Borrowing From Your Roth IRA for Home Purchase

A Roth IRA is primarily intended for retirement funds, but one of the many advantages to having Roth IRAs is that they can also be used to help you with other kinds of major life changes. Roth IRAs are intended to help middle class workers, who might otherwise experience difficulties paying for certain items. Not many people know that you can purchase a home with the help of a preexisting Roth IRA, and there are certain tax breaks compared with that of a traditional IRA. Keep in mind, however, that there are certain rules to abide by before you borrow from your retirement account to buy a home.

Purchasing a Home

Purchasing a home is not an easy task, especially when you need to come up with a down payment for the mortgage. Even if you have perfect credit, a bank might not extend you a loan if you do not make a sizeable down payment. It can take years to save up for this kind of a lump sum, and many first-time home buyers cannot achieve this on their own without some kind of help.

In order to achieve the down payment, many homeowners borrow money from their IRA accounts. However, the ways in which this work varies depending on the kind of IRA you have. When you contribute to a traditional IRA, you receive a tax deduction for every year that you put money into that account. This gives you an immediate tax break, but you are also required to pay the taxes on the money that you withdraw in the future--this pertains to both your initial contributions as well as any interest you accrue on those investments.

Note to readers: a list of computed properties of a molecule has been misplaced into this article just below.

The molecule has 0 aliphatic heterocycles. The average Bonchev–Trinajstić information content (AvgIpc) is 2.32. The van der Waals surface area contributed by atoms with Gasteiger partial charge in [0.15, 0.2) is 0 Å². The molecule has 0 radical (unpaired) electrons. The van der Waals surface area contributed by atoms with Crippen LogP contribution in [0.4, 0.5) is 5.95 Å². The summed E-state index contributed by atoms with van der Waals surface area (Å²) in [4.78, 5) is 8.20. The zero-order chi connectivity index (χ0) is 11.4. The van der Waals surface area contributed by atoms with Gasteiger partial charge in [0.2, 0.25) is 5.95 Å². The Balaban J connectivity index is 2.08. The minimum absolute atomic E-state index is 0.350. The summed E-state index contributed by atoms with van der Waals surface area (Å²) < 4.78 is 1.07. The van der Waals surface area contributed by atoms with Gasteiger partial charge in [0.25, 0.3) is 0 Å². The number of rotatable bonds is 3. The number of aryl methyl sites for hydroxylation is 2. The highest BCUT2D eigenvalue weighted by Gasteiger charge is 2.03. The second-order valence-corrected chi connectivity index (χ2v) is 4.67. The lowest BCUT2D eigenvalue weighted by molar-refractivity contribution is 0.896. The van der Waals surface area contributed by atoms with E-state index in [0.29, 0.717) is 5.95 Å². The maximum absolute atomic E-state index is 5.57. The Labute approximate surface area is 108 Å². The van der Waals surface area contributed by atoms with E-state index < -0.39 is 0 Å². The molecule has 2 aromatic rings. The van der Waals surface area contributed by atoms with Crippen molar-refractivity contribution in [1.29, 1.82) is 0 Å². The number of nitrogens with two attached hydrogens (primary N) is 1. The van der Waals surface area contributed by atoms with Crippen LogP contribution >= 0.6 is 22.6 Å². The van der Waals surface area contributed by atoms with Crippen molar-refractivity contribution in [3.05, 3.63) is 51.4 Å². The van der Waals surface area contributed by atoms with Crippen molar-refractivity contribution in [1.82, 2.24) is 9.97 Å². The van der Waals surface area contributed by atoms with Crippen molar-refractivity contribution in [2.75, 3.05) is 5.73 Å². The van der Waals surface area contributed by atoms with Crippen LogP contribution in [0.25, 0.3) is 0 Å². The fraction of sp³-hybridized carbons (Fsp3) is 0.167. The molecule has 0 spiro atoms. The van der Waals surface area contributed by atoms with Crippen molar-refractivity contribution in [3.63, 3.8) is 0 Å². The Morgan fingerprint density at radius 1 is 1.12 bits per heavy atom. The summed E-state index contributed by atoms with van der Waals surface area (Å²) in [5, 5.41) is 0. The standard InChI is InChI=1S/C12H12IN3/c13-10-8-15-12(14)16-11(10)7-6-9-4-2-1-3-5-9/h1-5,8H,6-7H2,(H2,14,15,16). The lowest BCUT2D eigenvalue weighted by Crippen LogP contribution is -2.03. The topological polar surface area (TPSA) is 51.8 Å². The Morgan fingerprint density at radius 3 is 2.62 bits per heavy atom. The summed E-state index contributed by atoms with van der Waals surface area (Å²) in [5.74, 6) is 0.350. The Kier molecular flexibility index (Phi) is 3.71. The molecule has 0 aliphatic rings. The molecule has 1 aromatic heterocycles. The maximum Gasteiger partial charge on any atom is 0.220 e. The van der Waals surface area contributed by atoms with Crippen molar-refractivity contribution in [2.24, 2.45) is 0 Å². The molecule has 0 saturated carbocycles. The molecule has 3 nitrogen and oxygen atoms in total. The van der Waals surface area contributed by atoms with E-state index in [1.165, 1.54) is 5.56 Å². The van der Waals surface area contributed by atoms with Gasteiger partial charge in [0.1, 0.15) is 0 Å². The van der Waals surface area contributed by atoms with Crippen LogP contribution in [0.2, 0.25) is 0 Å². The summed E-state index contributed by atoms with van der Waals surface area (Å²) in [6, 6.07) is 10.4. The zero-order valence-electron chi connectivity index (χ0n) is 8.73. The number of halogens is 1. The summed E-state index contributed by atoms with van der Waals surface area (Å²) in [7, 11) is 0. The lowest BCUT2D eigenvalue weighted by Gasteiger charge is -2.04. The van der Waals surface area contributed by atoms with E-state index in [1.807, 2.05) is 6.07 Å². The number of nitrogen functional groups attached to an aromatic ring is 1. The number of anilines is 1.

When you take money out of a traditional IRA for a home purchase, you will have to pay the taxes on that money. For example, if you take out $8,000, then you are expected to pay on that money as if it were extra income for that tax year. You would have to factor in this extra expense and decide if it is affordable.

Traditional IRAs do not make sense for many middle class workers because they do not save as much money on taxes compared with a Roth version. All taxes are paid upfront when you contribute to a Roth IRA. Although this is a larger expense at first, you will not have to pay as much money in the future. This is due to the fact that you are only being taxed on your initial contributions, and not on any of the money you make from interest over the lifetime of the account.

When you borrow money from a Roth IRA for a home purchase, you will also receive the tax-free benefits that many accountholders enjoy. You will not pay taxes on this money because you already paid them upfront upon contributing to the Roth IRA. This leaves you with one less expense to worry about when it comes time to purchase your first home.

Rules and Considerations

Before you start borrowing from your Roth IRA for home purchase, you should familiarize yourself with a few rules. First, the government places a limit on the amount you can borrow from your Roth account for a down payment--this limit varies every year based on inflation, so you must research this prior to your home purchase. Also, you must have had a Roth IRA for at least five years before you can borrow money from the account for a home purchase, or else you will be charged a fee.

Roth IRA

Roth IRA